A bruising and contentious meeting of the Brown County Commissioners Court ended Monday morning with commissioners twice voting 4-1 — with Brown County Judge Paul Lilly casting the only “no” votes — to modify the county’s contract with Lifeguard Ambulance to address staffing issues, and to grant the company a one-year contract extenstion.
The contract extension is subject to the approval of the cities of Brownwood, Early and Bangs.
Lilly, who has been openly critical of Lifeguard, grilled ambulance Chief Chris Furry and clashed at times with commissioners over the issues of modifying and extending the contract between Lifeguard and Brown County. Lilly insisted that commissioners individually vocalize their “yes” votes on the two Lifeguard-related agenda items.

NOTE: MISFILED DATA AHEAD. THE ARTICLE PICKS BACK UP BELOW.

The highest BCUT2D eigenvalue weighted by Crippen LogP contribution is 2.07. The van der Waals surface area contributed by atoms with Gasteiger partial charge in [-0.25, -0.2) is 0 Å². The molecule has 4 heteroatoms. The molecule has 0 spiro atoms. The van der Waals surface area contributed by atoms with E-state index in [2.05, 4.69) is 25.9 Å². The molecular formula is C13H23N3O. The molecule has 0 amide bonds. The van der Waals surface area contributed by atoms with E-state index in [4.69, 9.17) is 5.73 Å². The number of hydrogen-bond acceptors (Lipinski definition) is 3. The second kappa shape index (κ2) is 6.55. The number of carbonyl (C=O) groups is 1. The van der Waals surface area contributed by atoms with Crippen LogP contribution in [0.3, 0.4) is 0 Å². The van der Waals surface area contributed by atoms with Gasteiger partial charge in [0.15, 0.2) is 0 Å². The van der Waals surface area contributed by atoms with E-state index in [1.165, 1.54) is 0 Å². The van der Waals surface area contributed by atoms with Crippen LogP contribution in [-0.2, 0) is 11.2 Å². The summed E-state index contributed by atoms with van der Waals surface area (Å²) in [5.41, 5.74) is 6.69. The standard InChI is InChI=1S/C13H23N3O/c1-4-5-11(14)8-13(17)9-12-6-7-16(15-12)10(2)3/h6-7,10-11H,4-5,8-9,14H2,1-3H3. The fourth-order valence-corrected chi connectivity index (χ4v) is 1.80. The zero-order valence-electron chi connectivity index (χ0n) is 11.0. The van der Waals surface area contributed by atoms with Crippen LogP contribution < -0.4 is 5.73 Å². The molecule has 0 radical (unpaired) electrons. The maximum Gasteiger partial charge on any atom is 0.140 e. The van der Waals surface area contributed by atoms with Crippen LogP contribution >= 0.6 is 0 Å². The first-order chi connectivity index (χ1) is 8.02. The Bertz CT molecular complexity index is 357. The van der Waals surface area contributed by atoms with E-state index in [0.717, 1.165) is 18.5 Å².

The meeting attracted the attention of two Abilene television news crews who crowded into the front section of the commissioners court gallery.
Furry has said Lifeguard has been unable to fulfill its contractual staffing requirements at times because of the difficulty in hiring paramedics — the highest skilled caregivers in the emergency management services profession. Furry said Lifeguard has 35 employees in Brown County, and about half are paramedics.
Furry said the shortage of paramedics is a statewide and nationwide problem. Lilly said that’s not the county’s problem.
Commissioners first voted on modifying the contract. The ambulance oversight board unanimously recommended the modification and is very pleased with Lifeguard’s performance, Commissioner Joel Kelton said. Kelton chairs the ambulance oversight board.
Before the modification, Lifeguard was required to have four Mobile Intensive Care Unit (MICU) ambulances, which requires two paramedics on each ambulance.